Following on from our successful presence at the Birmingham Pride parade I joined the Amnesty contingent at the Pride London parade on Saturday. Well if you thought the Birmingham Pride was fantastic then this was something else altogether. The number of floats, groups, placards, banners and people taking part was amazing. The Amnesty presence in London wasn’t as creative as the local parade so no fabulous outfits. However, there was around 25-30 committed activists plus unconnected people who joined us, crowds asking for our stickers, placards waving, leaflets being handed out and the fantastic float. The float had a huge inflated rainbow in yellow, green and pink (see above), placards all over, flags on the rear and a stereo playing around ten songs with love in the title. The people taking part had great enthusiasm and energy. They came from London, Brighton and Bournmouth and no doubt elsewhere too.
One interesting difference to the Birmingham Pride event is that because it was an LGBT network organised group those taking part were mainly from the LGBT community but not exclusively. For me the low point was a dignified counter-demo organised by a group of Christians. They held placards suggesting the marchers were lets say misguided but the fact they are able to have their freedom of speech is to be applauded and they were outnumbered by the gay Christians in the parade. In some ways this all reinforced that human rights are for all of us whatever our religion or sexual orientation.
I would like to thank Kim Manning-Cooper and the activists from the LGBT Network who organised the Amnesty presence in the parade for their hard work planning what was a fantastic and enjoyable time at Pride London. To find out more about Amnesty International UK’s work on LGBT rights see www.amnesty.org.uk/lgbt
For the report on our presence at Birmingham Pride see the Central Birmingham AI blog at http://amnestybrum.wordpress.com/2010/05/31/proud-about-pride-2010/
A couple of photos from my trip to London to join the Amnesty contingent at Pride London. Report to follow.
We spent hours yesterday collecting letters from people at Birmingham Pride on the case the Malawian gay couple sentenced to 14 years hard labour in prison. It seems the Malawian authorities fearing the deluge of letters from Birmingham, UK changed their minds and have now pardoned them. In reality I think the visit of Ban Ki-Moon was the reason for the decision being made yesterday. However, external pressure played a role and our work as Amnesty activists has contributed to this (our work didn’t start yesterday). The BBC report can be seen at http://news.bbc.co.uk/1/hi/world/africa/10190653.stm – I say in the spirit of Peter Bennenson who launched Amnesty 49 years ago on Friday lets raise a toast to freedom 🙂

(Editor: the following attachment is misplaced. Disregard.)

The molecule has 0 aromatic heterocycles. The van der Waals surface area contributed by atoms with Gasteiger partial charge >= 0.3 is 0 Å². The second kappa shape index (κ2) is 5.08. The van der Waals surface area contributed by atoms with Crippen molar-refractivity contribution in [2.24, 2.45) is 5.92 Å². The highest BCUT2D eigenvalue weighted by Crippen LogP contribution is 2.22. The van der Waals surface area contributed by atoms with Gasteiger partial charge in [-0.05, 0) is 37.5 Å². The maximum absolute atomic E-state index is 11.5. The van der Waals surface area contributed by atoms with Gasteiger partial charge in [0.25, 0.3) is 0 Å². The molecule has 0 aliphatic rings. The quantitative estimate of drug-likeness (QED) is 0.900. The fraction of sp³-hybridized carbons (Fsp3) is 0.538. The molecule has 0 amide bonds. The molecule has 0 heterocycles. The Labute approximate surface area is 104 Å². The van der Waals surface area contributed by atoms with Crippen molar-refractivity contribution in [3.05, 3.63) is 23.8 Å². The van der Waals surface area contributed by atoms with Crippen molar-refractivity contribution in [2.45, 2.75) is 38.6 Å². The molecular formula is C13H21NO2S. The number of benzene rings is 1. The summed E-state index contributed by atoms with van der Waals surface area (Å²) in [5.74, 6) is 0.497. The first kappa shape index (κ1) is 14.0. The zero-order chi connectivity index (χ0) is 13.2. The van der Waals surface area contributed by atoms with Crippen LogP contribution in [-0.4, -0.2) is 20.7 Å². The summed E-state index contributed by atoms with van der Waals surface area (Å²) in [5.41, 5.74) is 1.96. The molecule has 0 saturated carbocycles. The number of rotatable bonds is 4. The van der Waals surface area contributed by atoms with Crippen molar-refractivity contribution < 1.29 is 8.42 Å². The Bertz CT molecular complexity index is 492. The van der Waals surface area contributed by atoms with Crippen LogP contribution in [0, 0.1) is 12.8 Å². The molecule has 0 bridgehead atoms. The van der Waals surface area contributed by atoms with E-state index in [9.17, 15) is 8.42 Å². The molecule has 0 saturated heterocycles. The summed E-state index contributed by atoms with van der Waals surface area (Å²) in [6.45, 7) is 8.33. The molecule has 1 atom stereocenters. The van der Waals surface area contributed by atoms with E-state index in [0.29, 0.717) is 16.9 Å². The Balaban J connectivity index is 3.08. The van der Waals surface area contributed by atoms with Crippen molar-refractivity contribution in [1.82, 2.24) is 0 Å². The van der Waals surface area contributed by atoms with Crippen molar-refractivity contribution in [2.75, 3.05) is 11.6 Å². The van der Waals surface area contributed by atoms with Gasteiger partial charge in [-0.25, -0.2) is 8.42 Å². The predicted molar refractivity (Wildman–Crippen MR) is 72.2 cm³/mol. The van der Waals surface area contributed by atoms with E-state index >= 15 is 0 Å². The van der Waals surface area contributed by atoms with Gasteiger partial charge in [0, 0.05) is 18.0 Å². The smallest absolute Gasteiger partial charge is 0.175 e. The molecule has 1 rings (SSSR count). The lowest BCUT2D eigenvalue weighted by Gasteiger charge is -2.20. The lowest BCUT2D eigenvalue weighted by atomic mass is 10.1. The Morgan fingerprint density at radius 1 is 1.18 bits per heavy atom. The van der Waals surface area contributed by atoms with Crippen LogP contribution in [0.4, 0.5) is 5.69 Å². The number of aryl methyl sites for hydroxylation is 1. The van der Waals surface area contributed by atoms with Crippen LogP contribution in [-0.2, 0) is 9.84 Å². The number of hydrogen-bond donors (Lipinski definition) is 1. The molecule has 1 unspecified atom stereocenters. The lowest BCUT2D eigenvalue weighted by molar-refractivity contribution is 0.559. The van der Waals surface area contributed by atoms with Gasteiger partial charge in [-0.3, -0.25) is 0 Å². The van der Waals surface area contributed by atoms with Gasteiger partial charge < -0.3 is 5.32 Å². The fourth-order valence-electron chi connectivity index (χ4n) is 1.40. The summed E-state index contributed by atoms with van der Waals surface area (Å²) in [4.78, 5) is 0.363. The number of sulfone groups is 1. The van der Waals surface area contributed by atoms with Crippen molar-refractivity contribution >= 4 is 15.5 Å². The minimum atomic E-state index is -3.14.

Photo of Amnesty presence in Birmingham Pride Parade 2010.
Steven Monjeza and Tiwonge Chimbalanga have been sentenced to 14 years in prison with hard labour after being convicted of ‘gross indecency’ and ‘unnatural acts’. This sentence is an outrage. These men are prisoners of conscience and we will continue to campaign for them to be freed.
Take action now at http://www.amnesty.org.uk/actions_details.asp?ActionID=682
Last night I attended the Central Birmingham Amnesty International group meeting. The guest speaker at the meeting was Kim Manning-Cooper who is Amnesty International UK’s Campaign Manager for both LGBT Rights and the Death Penalty.
The three main countries that AIUK are taking action on currently are Lithuania, Malawi and Turkey. Kim explained why these three countries are important. Lithuania has been important because it has introduced section 28 style legislation relating to the promotion of homosexuality. It has also recently seen Baltic Pride which took place last weekend after overcoming a legal challenge to the march. Amnesty activists from around the world took part in order to show solidarity and a photo is shown above. Activists from the UK including Kim and AIUK Director, Kate Allen, took part.
Malawi is important because two men have been arrested for holding a traditional engagement ceremony. If convicted they face up to fourteen years imprisonment with hard labour. This made me realise how lucky we are to live in such a tolerant and open society in the UK. You can write a letter on this case at http://amnesty.org.uk/actions_details.asp?ActionID=682
Finally we had another piece of good news from Turkey where a judge had ruled that the LGBT organisation Black Pink Triange good stay open. The judge said it was because LGBT people also have the right of association so ruled against the application to close it.
For more information on Amnesty’s work on LGBT rights see www.amnesty.org.uk/lgbt
Central Birmingham Amnesty International are currently preparing to take part in Birmingham Pride Parade and collect letters for the Malawi case in the LGBT trust community tent on Saturday 29th May. To find out more contact them at email@example.com or visit their blog at www.amnestybrum.wordpress.com – everyone welcome.
This Thursday (13th May) will see Kim Manning-Cooper who is the AIUK Campaign Manager who looks after LGBT Rights campaigning visit the Central Birmingham AI group meeting to discuss LGBT Rights around the world and the Pride marches she has taken part in for Amnesty including the recent Baltic Pride. The meeting on Thursday takes place at 7.30pm at Wragge and Co on Colmore Row in the centre of Birmingham. All are welcome to attend. If you wish to take part in the parade with the group on Saturday 29th May that starts at 12 midday (all must assemble at 11am) or help out on the stall on the Sunday then contact firstname.lastname@example.org